Social media giant Facebook has begun testing its dating app with its employees.
The company confirmed it is internally testing Facebook Date but would not disclose further details.
News of a rival service to Tinder sent shares of Match Group, which owns dating apps OKCupid and Tinder, plunging 17 per cent.
Details of Facebook's dating app emerged on Twitter with user Jane Manchun Wong showing screenshots of the sign-up process, including the option to select gender, locations and a preference of five genders: "trans woman", "woman", "trans man", "man" and "non-binary people".
The Herald has approached Facebook for comment.
Employees in the American headquarters in Mountain View, California who have opted in for the company's internal testing programme were sent links to sign up last week.
Workers were asked to log into the new app and share "dummy" information to help spot glitches and refine its design before it is launched, a process Facebook refers to as "dogfooding".
Anyone hoping to find romance with a colleague will be out of luck, as they were strictly warned "the purpose for this dogfooding is to test the end-to-end product experience for bugs and confusing user interface. This is not meant for dating your coworkers".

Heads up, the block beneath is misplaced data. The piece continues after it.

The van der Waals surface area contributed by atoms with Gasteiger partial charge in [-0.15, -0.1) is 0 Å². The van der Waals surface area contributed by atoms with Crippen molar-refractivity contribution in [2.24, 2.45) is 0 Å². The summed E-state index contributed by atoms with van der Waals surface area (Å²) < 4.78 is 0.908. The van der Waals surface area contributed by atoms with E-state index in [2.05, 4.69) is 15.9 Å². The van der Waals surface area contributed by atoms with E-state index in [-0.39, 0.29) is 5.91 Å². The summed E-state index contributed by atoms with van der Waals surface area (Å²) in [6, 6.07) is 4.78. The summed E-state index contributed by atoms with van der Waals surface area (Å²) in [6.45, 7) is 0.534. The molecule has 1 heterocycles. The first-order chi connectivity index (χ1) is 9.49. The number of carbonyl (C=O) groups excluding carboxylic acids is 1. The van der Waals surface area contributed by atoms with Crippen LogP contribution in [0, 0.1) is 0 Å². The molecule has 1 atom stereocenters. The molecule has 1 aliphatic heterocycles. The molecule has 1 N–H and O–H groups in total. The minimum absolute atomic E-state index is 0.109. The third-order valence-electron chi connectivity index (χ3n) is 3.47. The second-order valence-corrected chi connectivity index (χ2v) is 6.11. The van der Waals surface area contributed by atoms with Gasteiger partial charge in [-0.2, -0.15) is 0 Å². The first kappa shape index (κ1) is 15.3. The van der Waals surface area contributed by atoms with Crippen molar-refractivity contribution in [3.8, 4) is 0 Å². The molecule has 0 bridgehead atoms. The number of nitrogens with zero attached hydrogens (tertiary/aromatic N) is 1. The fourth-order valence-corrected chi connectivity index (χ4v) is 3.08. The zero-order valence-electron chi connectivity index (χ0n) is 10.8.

Facebook users attending groups or events will be able to message other participants who have dating switched on.
They will be able to talk in private conversations but sending photos is banned. A number of dating apps have suffered from a phenomenon where young women reported a torrent of unsolicited, graphic and sexual pictures after matching with strangers.
Only public information will be shared among matches to protect privacy.
Zuckerberg announced plans to move into the lucrative matchmaking market earlier this year, amid concerns that many were growing tired of the social network as user figures dwindled.
In May he promised that the service would focus on "building long-term relationships around dating. It's not just about hook-ups."
Dating apps Hinge and Bumble already ask users to log into their Facebook accounts so it can spot mutual friends and weed out immediate friends to avoid embarrassing matches with a family member or close friend.
Dating apps and the costs that are associated with them, often referred to as the Tinder economy, is worth $22.5 billion, according to the most recent study from Lloyds TSB.
- additional reporting The Telegraph.